Friday, August 27, 2004

Medtronic Case Goes to Jury: After a month and a half of testimony presented by two high-powered legal teams, a jury of eight men and three women in Memphis will decide whether a company with a significant financial presence here owes an inventor more than $1 billion.

The players in the trial, of a suit instigated three years ago, include Medtronic, Inc., a Fridley, Minn.-based medical technology company that owns Medtronic Sofamor Danek. The subsidiary company is based in Memphis, where it employs about 1,200 people. It's Medtronic's spinal business, and accounts for about 12% of the company's overall revenue.

Dr. Gary Michelson invented important technology that contributes significantly to Medtronic's revenue stream. He claims the company is cheating him out of rights and royalties that belong to him. Attorneys for Medtronic implored jurors Thursday to keep intact agreements that protect much of Medtronic's spinal fusion technology, according to a report in Friday's Minneapolis Star Tribune. That technology is a cornerstone of Medtronic's highly profitable $1.8 billion-a-year spinal business, the business of Memphis-based Medtronic Sofamor Danek.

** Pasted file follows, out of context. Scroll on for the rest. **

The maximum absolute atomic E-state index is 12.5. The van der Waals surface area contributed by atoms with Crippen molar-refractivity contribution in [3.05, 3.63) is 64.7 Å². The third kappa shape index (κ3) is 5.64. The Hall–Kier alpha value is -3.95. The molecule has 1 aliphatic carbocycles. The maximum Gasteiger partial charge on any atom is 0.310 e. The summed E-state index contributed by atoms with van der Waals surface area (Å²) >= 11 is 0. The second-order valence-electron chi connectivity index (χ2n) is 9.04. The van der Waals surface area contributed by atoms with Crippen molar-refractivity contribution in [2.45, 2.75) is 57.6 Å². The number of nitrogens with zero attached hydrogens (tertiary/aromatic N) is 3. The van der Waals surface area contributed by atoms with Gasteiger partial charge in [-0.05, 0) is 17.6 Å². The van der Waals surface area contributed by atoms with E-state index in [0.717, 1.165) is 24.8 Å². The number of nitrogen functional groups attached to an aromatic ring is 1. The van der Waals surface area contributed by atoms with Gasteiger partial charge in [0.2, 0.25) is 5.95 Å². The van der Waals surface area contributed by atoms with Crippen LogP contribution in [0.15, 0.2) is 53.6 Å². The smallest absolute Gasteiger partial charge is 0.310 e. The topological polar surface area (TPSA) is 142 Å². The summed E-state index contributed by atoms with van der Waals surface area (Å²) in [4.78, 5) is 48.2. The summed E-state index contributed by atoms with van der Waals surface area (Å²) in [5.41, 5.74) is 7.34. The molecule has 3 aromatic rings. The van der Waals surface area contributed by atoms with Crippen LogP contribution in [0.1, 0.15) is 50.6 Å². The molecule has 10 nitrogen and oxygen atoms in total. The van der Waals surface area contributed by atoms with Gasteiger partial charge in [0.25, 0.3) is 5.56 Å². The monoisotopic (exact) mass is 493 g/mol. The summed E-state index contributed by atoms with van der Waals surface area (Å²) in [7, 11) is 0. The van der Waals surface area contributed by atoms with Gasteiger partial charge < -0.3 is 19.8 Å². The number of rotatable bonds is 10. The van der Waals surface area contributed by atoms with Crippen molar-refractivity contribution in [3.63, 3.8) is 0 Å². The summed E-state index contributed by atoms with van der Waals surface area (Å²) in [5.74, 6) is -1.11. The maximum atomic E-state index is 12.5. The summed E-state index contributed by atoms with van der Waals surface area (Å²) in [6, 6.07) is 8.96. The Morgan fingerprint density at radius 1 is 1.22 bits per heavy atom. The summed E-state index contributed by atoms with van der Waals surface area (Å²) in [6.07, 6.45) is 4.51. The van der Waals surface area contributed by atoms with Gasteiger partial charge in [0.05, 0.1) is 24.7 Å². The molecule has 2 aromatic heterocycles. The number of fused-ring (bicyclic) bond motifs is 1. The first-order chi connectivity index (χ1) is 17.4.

Michelson a spinal surgeon who lives and practices in Los Angeles, claims in the trial that Medtronic cheated him out of royalties in a $1.7 billion contract dispute playing out in U.S. District Court. Thursday's closing arguments wrapped up 46 days of testimony before a jury of eight men and three women. The jury is expected to begin deliberating Friday afternoon.

The twilight of the trial brought charges and counter charges between both sides' lawyers. Leo Bearman, who represents Medtronic, claims that Michelson "wants to destroy this company, which has 1,200 employees in Memphis," according to the Star Tribune.

Medtronic sued Michelson in 2001, claiming that he tried to peddle his spinal fusion technology to competitors -- even though his contracts had a noncompete clause prohibiting him from doing so. Michelson's attorneys say that the company doesn't own the doctor's "life's work," and that he was free to market his other inventions to Medtronic rivals.

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